Karen’s newest novel, The Christmas Spirits on Tradd Street, is the highly anticipated sixth book in the Tradd Street series and. It will be published in October, 2019 by Berkley Publishing, a division of Penguin Random House Publishing Group.
Her books—referred to as “grit lit” (Southern Women’s Fiction)—have been nominated for numerous national contests including the SIBA (Southeastern Booksellers Alliance) Fiction Book of the Year.
Karen’s roots run deep in the South where many of her novels are set. Her intricate plot lines and compelling characters charm and captivate readers with just the right mix of family drama, mystery, intrigue and romance.
She has also co-written three books with Beatriz Williams and Lauren Willig. The latest, Is All the Way We Say Goodbye. They also wrote The Glass Ocean: A Novel and The Forgotten Room.
Raised in a house full of brothers, Karen’s love of books and strong female characters first began in the third grade when the local librarian issued her a library card and placed The Secret of the Old Clock, a Nancy Drew Mystery, in her hands. Not entirely convinced she wanted to be a writer, Karen first pursued a career in business and graduated cum laude with a BS in Management from Tulane University. Ten years later, in a weak moment, she wrote her first book. In the Shadow of the Moon was published in August, 2000.
When not writing, Karen spends her time reading, singing, and avoiding cooking. Karen and her husband have two grown children and currently live near Atlanta, Georgia with two spoiled Havanese dogs.
The Christmas spirit is overtaking Tradd Street with a vengeance in this festive new novel in the New York Times bestselling series by Karen White.
Melanie Trenholm should be anticipating Christmas with nothing but joy—after all, it’s only the second Christmas she and her husband, Jack, will celebrate with their twin toddlers. But the ongoing excavation of the centuries-old cistern in the garden of her historic Tradd Street home has been a huge millstone, both financially and aesthetically. Local students are thrilled by the possibility of unearthing more Colonial-era artifacts at the cistern, but Melanie is concerned by the ghosts connected to it that have suddenly invaded her life and her house—and at least one of them is definitely not filled with holiday cheer....
And these relics aren’t the only precious artifacts for which people are searching. A past adversary is convinced there is a long-lost Revolutionary War treasure buried somewhere on the property Melanie inherited—untold riches rumored to have been brought over from France by the Marquis de Lafayette himself and intended to help the Colonial war effort. It’s a treasure literally fit for a king, and there have been whispers throughout history that many have already killed—and died—for it. And now someone will stop at nothing to possess it—even if it means destroying everything Melanie and Jack hold dear.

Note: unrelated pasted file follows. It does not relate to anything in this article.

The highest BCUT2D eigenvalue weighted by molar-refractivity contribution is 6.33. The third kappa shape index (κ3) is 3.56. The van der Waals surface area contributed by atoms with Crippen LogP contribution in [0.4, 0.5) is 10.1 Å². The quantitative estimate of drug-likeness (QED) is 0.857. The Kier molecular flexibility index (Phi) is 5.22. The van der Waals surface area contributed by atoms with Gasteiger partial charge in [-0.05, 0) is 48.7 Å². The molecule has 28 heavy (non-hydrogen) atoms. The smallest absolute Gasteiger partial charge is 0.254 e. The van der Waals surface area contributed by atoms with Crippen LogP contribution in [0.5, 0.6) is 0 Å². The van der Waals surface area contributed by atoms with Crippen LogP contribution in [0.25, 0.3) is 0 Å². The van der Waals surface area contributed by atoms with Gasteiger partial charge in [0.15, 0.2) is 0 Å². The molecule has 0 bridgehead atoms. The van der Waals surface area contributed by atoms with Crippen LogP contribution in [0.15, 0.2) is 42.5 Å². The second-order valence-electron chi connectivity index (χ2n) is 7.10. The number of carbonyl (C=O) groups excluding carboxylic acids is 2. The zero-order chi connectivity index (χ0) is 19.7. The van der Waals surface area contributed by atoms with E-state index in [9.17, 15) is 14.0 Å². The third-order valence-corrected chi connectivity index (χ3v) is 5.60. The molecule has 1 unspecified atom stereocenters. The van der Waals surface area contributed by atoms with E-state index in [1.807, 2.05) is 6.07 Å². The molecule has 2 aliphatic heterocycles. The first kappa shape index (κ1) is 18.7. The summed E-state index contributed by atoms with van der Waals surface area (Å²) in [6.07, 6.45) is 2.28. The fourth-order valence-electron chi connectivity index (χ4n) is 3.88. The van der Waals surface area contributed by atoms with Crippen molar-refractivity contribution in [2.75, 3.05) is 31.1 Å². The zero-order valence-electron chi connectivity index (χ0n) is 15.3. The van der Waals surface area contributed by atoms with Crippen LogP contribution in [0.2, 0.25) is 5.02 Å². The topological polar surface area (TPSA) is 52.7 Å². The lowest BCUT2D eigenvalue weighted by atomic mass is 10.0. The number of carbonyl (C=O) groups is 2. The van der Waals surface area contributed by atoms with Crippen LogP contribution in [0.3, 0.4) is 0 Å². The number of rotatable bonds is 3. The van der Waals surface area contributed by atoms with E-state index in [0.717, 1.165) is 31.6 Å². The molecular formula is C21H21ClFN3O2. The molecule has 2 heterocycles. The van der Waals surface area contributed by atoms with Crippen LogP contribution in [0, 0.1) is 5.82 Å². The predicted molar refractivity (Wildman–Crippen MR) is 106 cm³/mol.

Beverly Willett is the author of Disassembly Required: A Memoir of Midlife Resurrection. She has written personal essays, op-eds, and service pieces for dozens of the nation’s top newspapers and magazines, including The New York Times, USA Today, The Washington Post, The New York Post, Newsweek, The Guardian, Family Circle, The Huffington Post, Prevention, Woman’s Day, Salon, The Daily Beast, and many more. Appealing to a diverse audience, she’s written on a wide variety of topics—everything from friendship, divorce, and parenting, to homelessness, midlife and meditation, even her wild ride on a Harley on the back roads of Kentucky.
An accomplished speaker, in 2016, she gave a popular TEDx Talk entitled “How to Begin Again.” In 2017, she co-produced a documentary about homelessness. “Without A Roof.”
Beverly Willett is a Southern Maryland native and a former New York City entertainment lawyer. She now lives in Savannah, Georgia where she serves on the boards of the Chatham-Savannah Authority for the Homeless, the Coalition for Divorce Reform (co-founder), the American Traditions Vocal Competition, and is president of the Flannery O’Connor Childhood Home. She is the former Chairman of the Board of NYC’s MCC Theater. She received her B.A. from Penn
State University and her J.D. from Catholic University, Columbus School of Law.
For more information, visit her website, www.beverlywillett.com.